By Martin Namasaka
Kenya has been a leader in digital transformation in the continent, with its digital economy contribution to the Gross Domestic Product (GDP) at 7.7% followed by Morocco and South Africa at 6.82% and 6.51% respectively. As one of the fastest growing sectors, the digital economy is expected to add KSh 1.4 Trillion or 9.24% of the GDP to Kenya’s economy by 2025 according to Accenture’s, Africa iGDP Forecast. Despite the commendable strides in digital transformation, Kenya’s widening digital divide has been loudly criticised. Thus, the pressing need to ensure the country’s digital transformation is inclusive, for all segments of society to participate and benefit from it. This article examines why Kenya needs an inclusive digital transformation and what steps can be taken to ensure that this happens.
The adoption of digital technologies in Kenya is contributing to greater access to information, education, healthcare and many more services all of which are helping people improve their lives and livelihoods. Even so, the divides are still stark as the poor, rural populations and women continue to fall behind. The Global System for Mobile Communications (GSMA) Mobile Gender Gap Report of 2019 showed that women in Kenya are 39% less likely than men to have access to mobile internet and are also 23% less likely to own a smartphone. This gender digital divide appears to be growing with the gender gap in mobile internet use increasing from 34% in 2019 to 42% in 2020. A 2021 study titled ‘Kenya’s Digital Economy: A People’s Perspective’, also found that only “35% of women use advanced digital services compared to 54% of men.
With 44% of the urban population having access to the internet compared to 17% in rural areas, more needs to be done to ensure that basic infrastructure such as internet, electricity and telecommunication networks is accessible for all to participate in the digital economy. This digital divide is a major obstacle to an inclusive digital transformation and needs to be addressed urgently. If only certain segments of society can benefit from the digital transformation, it will only widen the gap between the haves and the have-nots, and this will have far-reaching consequences for the country.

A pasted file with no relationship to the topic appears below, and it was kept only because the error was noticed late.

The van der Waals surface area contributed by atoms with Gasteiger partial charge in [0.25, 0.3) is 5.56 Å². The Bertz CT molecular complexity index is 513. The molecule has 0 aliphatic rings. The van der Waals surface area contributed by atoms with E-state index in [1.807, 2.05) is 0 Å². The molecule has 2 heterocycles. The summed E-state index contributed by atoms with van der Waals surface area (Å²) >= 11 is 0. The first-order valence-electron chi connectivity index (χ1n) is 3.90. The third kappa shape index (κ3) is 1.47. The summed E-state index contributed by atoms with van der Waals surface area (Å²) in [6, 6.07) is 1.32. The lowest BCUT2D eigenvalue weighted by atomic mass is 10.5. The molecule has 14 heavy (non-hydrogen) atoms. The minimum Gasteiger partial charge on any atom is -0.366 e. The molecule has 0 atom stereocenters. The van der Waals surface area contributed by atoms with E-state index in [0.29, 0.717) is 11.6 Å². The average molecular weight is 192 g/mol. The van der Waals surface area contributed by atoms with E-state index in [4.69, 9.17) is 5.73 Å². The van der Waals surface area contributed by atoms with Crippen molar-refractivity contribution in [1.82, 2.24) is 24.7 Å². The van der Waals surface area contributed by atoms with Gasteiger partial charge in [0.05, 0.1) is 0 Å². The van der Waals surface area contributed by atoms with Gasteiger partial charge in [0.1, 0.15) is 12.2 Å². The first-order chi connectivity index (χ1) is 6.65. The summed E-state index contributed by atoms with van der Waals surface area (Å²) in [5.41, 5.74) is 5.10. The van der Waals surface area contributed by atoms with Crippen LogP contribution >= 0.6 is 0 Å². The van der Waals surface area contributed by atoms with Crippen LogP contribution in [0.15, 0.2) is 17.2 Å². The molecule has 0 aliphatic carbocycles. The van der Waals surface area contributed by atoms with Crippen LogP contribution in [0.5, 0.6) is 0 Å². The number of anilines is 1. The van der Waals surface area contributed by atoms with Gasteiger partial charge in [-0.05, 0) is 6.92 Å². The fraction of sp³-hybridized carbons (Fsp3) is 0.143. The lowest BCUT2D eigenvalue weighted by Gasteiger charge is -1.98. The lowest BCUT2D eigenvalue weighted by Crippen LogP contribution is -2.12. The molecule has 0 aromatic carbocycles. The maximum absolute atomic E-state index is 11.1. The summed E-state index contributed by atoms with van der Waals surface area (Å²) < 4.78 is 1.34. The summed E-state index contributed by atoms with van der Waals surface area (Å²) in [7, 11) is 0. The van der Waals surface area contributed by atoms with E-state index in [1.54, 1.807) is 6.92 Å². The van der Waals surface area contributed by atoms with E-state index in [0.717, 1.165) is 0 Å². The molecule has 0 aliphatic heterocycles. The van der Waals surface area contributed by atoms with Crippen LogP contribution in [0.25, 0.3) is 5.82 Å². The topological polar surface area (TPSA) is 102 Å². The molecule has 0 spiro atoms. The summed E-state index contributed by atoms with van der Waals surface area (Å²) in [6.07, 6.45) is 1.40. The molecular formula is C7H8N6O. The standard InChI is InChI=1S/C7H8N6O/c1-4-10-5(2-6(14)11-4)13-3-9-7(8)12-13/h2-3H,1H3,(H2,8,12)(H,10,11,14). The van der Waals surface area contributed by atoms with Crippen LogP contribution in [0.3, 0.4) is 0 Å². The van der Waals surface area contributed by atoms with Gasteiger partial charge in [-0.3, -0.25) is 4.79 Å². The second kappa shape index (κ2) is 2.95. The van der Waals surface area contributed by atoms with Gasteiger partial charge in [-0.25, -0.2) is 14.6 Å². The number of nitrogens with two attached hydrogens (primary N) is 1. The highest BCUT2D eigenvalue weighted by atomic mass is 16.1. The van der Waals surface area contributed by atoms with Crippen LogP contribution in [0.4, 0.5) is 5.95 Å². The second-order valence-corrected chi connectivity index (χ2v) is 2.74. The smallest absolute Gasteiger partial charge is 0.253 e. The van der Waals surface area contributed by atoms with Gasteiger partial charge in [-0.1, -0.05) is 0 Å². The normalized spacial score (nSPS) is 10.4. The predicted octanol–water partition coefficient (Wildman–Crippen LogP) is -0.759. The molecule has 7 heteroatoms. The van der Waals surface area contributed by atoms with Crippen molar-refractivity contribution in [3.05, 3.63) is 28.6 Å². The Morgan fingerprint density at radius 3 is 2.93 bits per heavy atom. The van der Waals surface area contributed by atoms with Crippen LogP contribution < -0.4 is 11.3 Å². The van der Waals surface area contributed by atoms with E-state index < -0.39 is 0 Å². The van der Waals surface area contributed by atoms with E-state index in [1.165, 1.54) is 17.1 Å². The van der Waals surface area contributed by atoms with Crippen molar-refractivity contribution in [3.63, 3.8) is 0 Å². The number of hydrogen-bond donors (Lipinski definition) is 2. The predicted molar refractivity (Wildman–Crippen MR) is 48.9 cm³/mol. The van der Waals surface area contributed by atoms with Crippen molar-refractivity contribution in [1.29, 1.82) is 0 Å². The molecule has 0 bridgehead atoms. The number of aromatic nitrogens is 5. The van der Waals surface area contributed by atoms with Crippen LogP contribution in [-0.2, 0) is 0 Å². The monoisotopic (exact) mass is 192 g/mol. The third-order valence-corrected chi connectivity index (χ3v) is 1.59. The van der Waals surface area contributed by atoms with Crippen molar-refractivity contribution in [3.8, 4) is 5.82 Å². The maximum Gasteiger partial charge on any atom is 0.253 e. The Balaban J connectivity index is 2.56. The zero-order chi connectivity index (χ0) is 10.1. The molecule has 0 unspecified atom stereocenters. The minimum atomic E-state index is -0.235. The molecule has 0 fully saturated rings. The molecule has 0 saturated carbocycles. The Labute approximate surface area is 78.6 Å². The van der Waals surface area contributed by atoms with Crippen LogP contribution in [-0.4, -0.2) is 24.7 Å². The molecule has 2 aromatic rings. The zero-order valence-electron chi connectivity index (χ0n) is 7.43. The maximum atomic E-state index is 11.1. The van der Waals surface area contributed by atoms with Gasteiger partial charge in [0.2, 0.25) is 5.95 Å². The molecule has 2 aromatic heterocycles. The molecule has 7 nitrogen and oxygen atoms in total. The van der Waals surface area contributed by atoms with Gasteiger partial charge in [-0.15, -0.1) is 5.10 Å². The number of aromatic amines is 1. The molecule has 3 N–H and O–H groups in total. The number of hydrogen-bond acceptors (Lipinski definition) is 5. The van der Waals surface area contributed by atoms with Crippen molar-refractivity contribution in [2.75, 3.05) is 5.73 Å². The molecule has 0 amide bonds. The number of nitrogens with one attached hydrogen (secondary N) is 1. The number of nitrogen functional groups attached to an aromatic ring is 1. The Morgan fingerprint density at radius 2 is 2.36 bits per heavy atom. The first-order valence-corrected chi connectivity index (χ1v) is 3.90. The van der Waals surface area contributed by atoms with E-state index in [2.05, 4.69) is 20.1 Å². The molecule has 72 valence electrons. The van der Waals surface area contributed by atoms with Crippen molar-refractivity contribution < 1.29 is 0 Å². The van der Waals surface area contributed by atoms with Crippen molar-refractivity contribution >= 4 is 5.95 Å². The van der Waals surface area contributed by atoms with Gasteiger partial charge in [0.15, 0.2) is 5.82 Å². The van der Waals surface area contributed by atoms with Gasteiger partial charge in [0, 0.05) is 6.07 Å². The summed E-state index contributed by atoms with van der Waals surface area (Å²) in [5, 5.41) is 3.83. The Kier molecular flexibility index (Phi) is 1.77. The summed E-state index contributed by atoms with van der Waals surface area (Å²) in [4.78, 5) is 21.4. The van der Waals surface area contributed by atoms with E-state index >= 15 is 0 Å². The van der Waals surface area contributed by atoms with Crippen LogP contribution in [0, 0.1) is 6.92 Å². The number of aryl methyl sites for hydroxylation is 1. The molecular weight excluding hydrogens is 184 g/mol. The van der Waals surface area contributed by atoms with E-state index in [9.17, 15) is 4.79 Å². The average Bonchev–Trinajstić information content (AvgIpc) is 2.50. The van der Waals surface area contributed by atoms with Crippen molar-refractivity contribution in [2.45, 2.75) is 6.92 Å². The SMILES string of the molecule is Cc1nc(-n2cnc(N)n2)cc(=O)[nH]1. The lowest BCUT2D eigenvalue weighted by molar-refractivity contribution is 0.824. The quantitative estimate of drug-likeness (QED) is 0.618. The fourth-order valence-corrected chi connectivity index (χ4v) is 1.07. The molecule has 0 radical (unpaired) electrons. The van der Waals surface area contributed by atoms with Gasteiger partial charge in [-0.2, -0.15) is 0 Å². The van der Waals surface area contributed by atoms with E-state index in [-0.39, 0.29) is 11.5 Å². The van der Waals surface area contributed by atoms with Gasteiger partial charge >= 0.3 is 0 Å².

While access to technology is increasing, digital literacy levels remain low, particularly in rural areas. This lack of digital literacy is a major barrier to inclusive digital transformation in Kenya, as it prevents people from fully participating in the digital economy and taking advantage of new technologies. The Kenyan Government recognizes the importance of digital literacy and has taken steps to address the issue. For example, the government has launched several initiatives aimed at improving digital literacy levels among young people, including programmes to teach coding and other digital skills in schools. Despite these efforts, there is still much work to be done to ensure that all Kenyans have the digital literacy skills they need to participate fully in the digital economy.
With the formulation of the Digital Economy Blueprint (2019), National ICT Master Plan (2016), and National Broadband Strategy (2013–2017; 2018–2023) and many innovative technologies and services being introduced and adopted by the public, Kenya is headed in the right direction. Strengthening legal frameworks and regulations in place to protect the rights of all citizens in the digital space is still crucial. This includes ensuring that data privacy is respected and that people are not subjected to discrimination or unequal treatment because of their race, gender, or any other characteristic. Having strong legal frameworks and regulations will also encourage investment in the digital sector and promote innovation, which can benefit all segments of society.
A multi-faceted approach that addresses the various challenges that are limiting access to technology and digital literacy in the country is needed. First, increasing access to affordable and reliable internet is crucial. Second, digital literacy levels need to be improved, particularly among women, young people, and rural populations. Third, it is important to ensure that the benefits of digital transformation are distributed fairly and equitably across all segments of society. This means that special attention needs to be paid to marginalized groups, such as women and people with disabilities, to ensure that they are not left behind in the digital revolution. Finally, the government and private sector need to work together to promote innovation and entrepreneurship in the tech sector. This will help to create new opportunities for people to participate in the digital economy and take advantage of new technologies.
Overall, an inclusive digital transformation is crucial for Kenya if the country wants to ensure that all citizens can participate in and benefit from the digital economy. The government, private sector, civil society organizations, and individuals all have a role to play in ensuring that digital transformation is inclusive and that the country can reap the benefits of the digital age. By working together and adopting a holistic approach, Kenya can ensure that its digital transformation is inclusive and that all citizens can improve their lives and livelihoods.
The views expressed in this post are those of the author.